From a distance, we ask...'tang'na, why not? Learn about our nation, then dream up a better Philippines with Google Earth, SketchUp, and all things possible in the virtual. Render a bridge. Share lessons. Take/make a tour. Bridge investors with Pinoy producers and manufacturers. Questions, visions, delusions welcome.
Friday, June 30, 2006
Wednesday, June 28, 2006
:: Open invitation and challenge
'Naga City has released its 2003 basemap data into the public domain,' writes Senen Ebio, GIS-guy of the city government. Now they're inviting Google Earth enthusiasts to dissect the data, play around with it, and use it to build KML/KMZs about the city.
He also shares some Bicol-wide shapefiles (circa Y2K), which point out geographic features like roads and rivers which are not necessarily where Google Earth currently says they are. We've posted the files in Google Earth Philippines.
It's a whole lot of things to play with--on a totally deeper, certainly more expert, level than what most people have been doing on GE. But basically and precisely, it's a challenge to everyone to go beyond gazing at rooftops and finding/making practical use of Google Earth. As our earlier posts about Naga City show, this should ultimately be about understanding our communities, our society, our nation, our world.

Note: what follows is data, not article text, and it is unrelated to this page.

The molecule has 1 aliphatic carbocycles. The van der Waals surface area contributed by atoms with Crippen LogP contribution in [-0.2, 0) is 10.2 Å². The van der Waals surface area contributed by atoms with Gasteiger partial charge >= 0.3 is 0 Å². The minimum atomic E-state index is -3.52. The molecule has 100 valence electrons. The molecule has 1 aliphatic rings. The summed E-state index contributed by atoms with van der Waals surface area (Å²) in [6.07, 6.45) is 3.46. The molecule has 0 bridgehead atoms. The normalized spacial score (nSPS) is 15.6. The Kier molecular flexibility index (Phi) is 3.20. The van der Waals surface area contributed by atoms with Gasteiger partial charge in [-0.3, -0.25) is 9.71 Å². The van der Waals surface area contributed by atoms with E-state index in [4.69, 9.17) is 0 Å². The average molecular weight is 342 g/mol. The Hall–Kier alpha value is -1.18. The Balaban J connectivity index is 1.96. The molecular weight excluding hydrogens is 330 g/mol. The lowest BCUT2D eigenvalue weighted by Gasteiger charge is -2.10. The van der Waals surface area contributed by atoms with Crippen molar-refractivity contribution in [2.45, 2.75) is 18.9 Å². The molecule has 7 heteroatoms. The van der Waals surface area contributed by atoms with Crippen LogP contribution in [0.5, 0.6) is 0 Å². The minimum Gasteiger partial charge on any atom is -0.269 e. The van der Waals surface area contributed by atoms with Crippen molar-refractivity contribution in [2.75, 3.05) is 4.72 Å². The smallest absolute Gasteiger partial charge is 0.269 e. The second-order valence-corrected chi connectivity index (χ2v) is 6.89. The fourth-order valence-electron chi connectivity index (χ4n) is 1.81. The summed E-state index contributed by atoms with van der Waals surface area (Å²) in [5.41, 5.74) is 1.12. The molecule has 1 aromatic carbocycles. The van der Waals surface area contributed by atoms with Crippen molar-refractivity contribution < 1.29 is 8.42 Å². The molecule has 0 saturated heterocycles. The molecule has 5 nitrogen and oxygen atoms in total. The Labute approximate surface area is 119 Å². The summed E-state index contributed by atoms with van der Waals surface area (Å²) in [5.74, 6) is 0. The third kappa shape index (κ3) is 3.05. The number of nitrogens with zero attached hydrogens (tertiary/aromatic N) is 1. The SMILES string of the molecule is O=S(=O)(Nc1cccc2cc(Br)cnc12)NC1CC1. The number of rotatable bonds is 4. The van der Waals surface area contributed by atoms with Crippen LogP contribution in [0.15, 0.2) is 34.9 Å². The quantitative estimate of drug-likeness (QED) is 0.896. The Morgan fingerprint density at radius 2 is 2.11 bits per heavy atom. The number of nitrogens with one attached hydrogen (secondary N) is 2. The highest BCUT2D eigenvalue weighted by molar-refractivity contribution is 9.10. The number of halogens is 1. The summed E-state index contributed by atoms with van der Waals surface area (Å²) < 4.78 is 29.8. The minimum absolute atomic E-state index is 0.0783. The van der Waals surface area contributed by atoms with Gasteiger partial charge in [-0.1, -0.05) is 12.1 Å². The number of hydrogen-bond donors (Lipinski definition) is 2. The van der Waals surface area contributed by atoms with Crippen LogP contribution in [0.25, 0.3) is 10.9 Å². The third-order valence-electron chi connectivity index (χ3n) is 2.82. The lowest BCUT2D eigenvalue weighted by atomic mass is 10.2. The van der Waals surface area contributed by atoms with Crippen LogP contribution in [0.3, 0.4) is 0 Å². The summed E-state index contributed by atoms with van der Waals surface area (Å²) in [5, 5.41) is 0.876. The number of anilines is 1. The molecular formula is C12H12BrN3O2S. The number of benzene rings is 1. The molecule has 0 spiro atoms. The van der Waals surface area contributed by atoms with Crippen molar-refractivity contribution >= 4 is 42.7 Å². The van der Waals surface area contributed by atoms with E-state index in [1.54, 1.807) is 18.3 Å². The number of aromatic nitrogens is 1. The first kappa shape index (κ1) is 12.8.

How do we use Google Earth to fight crime? What is the best route from Fairview to Alabang during morning rush hour? What can KMZs tell us about corruption and infrastructure building in the country? What's a good 10K path for jogging with the most greenery and the least cars to run into? Which barangays still have no doctors, are running out of teachers, and where are they exactly? How big is a hacienda relative to, say, a farmer's hut on a three-hectare farm still denied him by DAR?
Google Earth tantalizes the most when exploited as a visualization tool for social phenomena and relationships. It illustrates as well as defines relationships between individuals and sectors. It shows relative space--literally and romantically--between investors and manufacturers, consumers and entrepreneurs, citizens and governments, and teachers from every sector and everybody who would care to listen.
:: High-res areas on Google Earth
For all the excitement that's greeted the new high-res images of Metro Manila, it's also painfully obvious that the majority of the country languishes in low-res murk. The sharp view of Bacolod, for example, seems to end right there where its border with Talisay begins.